We'll try to allow you to make your judgment, but we felt there were enough concerns to initiate the removal of the Aurox Token from KuCoin.

They were quick to agree to our request. However, the process was anything but transparent, as seen in the chats below.

We requested information on how the process works, what kind of announcement is made, and when it would occur, yet we received partial or no answers.

In fact, we didn't even know the announcement was made on September 11th when our users notified us. Although we knew it would be announced soon, multiple unanswered questions about the process remained unanswered.

The delisting process left us entirely in the dark and created unneeded uncertainty within the community.

Even if there was a misunderstanding or language barrier, it was shocking not to receive a notification on the day of the announcement.

Not over yet

Now, going back to the previous discussion on whether only the vested tokens part of the listing contract were sold or if there was some party selling tokens not owned by the said party.

A mass withdrawal of tokens from any institution usually leads to a bank run. Institutions that do not engage in loans, margin and other similar instruments should be safe from the repercussions of a bank run.

The Aurox Token was only available for SPOT on KuCoin, and users should have been able to withdraw all of their tokens without issues. 1 Aurox Token deposited to KuCoin should represent 1 Aurox Token balance to that individual's KuCoin account.

If user-deposited tokens were sold on Uniswap by some malicious individual(s), they would be forced to purchase them back at current market rates to cover the "debt" when and if the original depositors withdrew their tokens.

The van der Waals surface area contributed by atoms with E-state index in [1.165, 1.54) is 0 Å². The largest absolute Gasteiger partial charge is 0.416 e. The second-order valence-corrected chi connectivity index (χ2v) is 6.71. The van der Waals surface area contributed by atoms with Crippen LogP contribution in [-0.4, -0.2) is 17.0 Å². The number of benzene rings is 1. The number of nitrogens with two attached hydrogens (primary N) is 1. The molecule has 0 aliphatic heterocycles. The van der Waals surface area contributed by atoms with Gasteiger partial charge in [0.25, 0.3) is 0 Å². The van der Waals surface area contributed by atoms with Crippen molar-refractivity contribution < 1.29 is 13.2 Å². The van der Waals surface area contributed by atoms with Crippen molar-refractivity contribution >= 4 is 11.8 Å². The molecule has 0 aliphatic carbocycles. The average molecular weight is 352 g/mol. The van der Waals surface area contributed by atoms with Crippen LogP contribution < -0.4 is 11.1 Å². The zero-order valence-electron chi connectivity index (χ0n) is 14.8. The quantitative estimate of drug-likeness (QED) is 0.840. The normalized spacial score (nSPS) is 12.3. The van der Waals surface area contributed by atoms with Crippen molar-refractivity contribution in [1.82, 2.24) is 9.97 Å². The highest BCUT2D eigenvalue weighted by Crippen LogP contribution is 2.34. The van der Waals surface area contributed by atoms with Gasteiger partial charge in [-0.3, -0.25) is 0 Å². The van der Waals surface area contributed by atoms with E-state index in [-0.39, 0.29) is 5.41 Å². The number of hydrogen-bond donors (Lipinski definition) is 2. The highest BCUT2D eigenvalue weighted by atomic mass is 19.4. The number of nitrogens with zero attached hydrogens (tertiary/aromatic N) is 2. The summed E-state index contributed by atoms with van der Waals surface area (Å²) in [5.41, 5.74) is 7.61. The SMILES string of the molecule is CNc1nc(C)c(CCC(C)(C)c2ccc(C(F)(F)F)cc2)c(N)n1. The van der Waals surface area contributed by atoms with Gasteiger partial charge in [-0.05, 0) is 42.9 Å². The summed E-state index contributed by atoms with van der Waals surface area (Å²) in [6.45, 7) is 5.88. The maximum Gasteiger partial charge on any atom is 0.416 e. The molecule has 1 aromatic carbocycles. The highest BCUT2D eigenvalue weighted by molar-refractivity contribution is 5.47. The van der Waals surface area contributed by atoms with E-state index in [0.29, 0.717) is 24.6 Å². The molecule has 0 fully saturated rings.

If our theory were correct, delisting from KuCoin would undo some of the previous damage to the Aurox Token and force the malicious individual(s) to buy back the same amount of tokens they "borrowed."

We first received a potential confirmation of this happening on July 12th, when the Aurox Token saw a 42% gain only on KuCoin — reaching $24 per token.

This random spike happened before we asked to delist, but less than a week after the deposits were frozen.

Although we expected this type of thing, we did not expect it to happen on KuCoin, let alone before we asked to be delisted.

We started discussing internally and came up with a theory on what might have caused it.


Again, this is just a theory, and it's only possible to prove with access to KuCoin's database.

Let's take the following example:

  • Users have deposited a combined 10,000 tokens to a malicious exchange, ExchangeA.
  • The price of the token is $100.
  • ExchangeA takes 5,000 tokens, withdraws them, and sells them on ExchangeB.
  • The price of the token has dropped to $10.
  • ExchangeA makes $300,000 when accounting for regular market dynamics.
  • ExchangeA now owes 5,000 tokens to users who are unaware that some of their tokens were sold.
  • ExchangeA turns off deposits.
  • ExchangeA takes $100,000 from the $300,000 it made and starts purchasing tokens from its own exchange.
  • Price on ExchangeA for the token eclipses prices on other exchanges, but since deposits are disabled, no one can arbitrage.
  • The users see the significant price discrepancy and realize they can sell for a considerable premium on ExchangeA. Then, if they want, they could even buy back the same amount for an even lower price on the other exchanges.